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Sides Move to Mend 12-Year CART-USAC Feud : Racing: USAC's McCluskey, Indy's Donaldson named to committees in move toward Indy car peace.


INDIAN WELLS, Calif. — Johnny Capels, former mechanic and car owner in his first month as chief operating officer of Championship Auto Racing Teams, Inc., moved Monday to close the breach that has divided Indy car racing for the past 12 years.

Roger McCluskey, director of racing for the United States Auto Club, was named to the CART rules and technical committee, which is headed by Roger Penske, one of the leaders of the group that left USAC and formed CART in 1978. It is the first time either group has officially recognized the other, much less made a gesture of cooperation.

"All of us should have the best interests of Indy car racing at heart, on both sides, so I am moving toward a restoration of friendship with USAC," Capels said during the opening day of the CART winter meetings at the Hyatt Grand Champions Resort. "We must unite for the common good."

Capels was named to his post 26 days ago, after John Frasco and John Caponigro were ousted as chairman and president, respectively.

In the often confusing world of Indy cars, 15 races are run by CART, but the big one, the Indianapolis 500, is run by USAC. And the championship, the PPG Cup, is a combination of both.

In other breaks with tradition, Bill Donaldson, Indianapolis Motor Speedway director of marketing, was named to the CART marketing committee; and two members of the IMS board, Tony George and Steve Krisiloff, attended the CART meetings.

The friction between CART and USAC hit its peak in 1979, when the USAC board voted to reject Indianapolis 500 entries from six major teams because of their part in founding CART. It took a lawsuit filed by CART members in a U.S. District Court to get the six into the race.

Even the decision to have a single Indy car champion was held together only by Jim Chapman, director of racing for PPG Industries, the series sponsor.

"There were very strong feelings on both sides about the breakup, and there was a good deal of opposition to the idea when it was proposed," Chapman said. "I think having USAC and CART people working together on the same committees is something that has been a long time coming, and it can't be anything but positive."

Capels also revealed that CART is expanding into foreign countries.

A race has been scheduled for 1991 in Brisbane, Australia, and another in Japan is targeted for 1994 on a track to be built to the exact dimensions of Indianapolis Motor Speedway. The facility and the race will be a joint venture of CART, IMS and the Gomi group of Japan.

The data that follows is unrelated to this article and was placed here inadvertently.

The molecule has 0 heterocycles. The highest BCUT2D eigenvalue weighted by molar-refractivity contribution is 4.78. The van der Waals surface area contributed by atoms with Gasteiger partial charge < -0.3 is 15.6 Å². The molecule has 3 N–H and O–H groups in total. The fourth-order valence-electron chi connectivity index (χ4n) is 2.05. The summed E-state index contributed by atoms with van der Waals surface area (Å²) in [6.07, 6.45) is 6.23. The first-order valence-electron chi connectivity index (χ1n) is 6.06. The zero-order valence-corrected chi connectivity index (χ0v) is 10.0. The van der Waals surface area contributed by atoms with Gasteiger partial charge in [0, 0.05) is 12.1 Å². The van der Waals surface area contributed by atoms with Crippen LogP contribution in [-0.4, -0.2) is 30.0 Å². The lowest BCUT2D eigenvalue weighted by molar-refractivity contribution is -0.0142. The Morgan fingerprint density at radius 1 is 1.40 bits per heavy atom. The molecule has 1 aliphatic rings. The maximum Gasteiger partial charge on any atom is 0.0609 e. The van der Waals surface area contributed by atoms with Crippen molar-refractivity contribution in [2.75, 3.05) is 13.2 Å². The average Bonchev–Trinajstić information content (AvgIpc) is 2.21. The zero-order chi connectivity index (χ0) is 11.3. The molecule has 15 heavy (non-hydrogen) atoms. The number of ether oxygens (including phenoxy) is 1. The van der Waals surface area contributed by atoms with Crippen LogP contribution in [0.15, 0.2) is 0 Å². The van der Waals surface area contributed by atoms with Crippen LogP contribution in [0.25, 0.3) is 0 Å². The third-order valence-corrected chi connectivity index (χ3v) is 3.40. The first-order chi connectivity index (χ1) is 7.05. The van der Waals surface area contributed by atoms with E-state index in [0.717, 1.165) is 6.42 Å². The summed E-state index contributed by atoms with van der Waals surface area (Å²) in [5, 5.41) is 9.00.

"The contract for the Australia race is finalized and will mark the first real venture by CART outside this hemisphere," Capels said.

Indy car races have been held in Italy, Japan and Argentina in the past, but all were before CART was formed. The only foreign races in the past decade have been limited to Canada and Mexico.

Two races will be held in Canada this year: an established race July 22 in Toronto and a new one Sept. 2 in Vancouver.

"We also look favorably on running another 500 in the country of Japan," Capels said. "The track, which will be near Tokyo, will duplicate Indy right down to using the same trademark. We will be involved as consultants in the track construction."

As expected, the first order of business was to extend PPG's involvement with Indy cars, which includes a $2.6-million prize fund, for another three years.

"I am glad to report that CART waived its option to cancel our contract," Chapman said. "PPG looks forward to continued association with Indy cars through the '90s."

Indy Car Notes

Eddie Cheever, a longtime Formula One driver from Phoenix, has been named by Chip Ganassi to drive for Ganassi's newly formed Indy car team. Ganassi recently split with Pat Patrick from the team, which the two of them directed to the 1989 CART championship with Emerson Fittipaldi driving. The team went three ways--Fittipaldi to Roger Penske's team, Patrick to the Alfa Romeo team with team manager Jim McGee and engineer Mo Nunn and Ganassi to his own team with the Chevy engines and Penske PC-18 chassis that Fittipaldi drove.

Twenty-eight drivers are here, a number of them looking for rides for the season, but conspicuous by their absence are the three Penske pilots, Fittipaldi, Rick Mears and Danny Sullivan. They are in Phoenix testing the new PC-19s, which so far are the only 1990 model Indy cars delivered.

Porsche and Alfa, which use a March chassis but their own power plants, both hope to field two cars this season. John Andretti, Mario's nephew and Michael's cousin, will drive the full 16-race schedule as Teo Fabi's Porsche teammate. Patrick hopes to have a second car ready for the 500-mile races for the Alfa team, which only entered the Indy car picture in mid-season last year.

Roberto Guerrero, a native Colombian who will become a naturalized United States citizen in ceremonies Jan. 19, will drive the No. 1 Alfa car. . . . The rich Marlboro Challenge, an end-of-season, non-points sprint for pole position and race winners from the season, will probably be held at Penske's oval track in Nazareth, Pa. All previous Challenges have been on road courses. Marlboro, the sport's richest sponsor, recently switched its backing to Penske, making the Nazareth race a natural.

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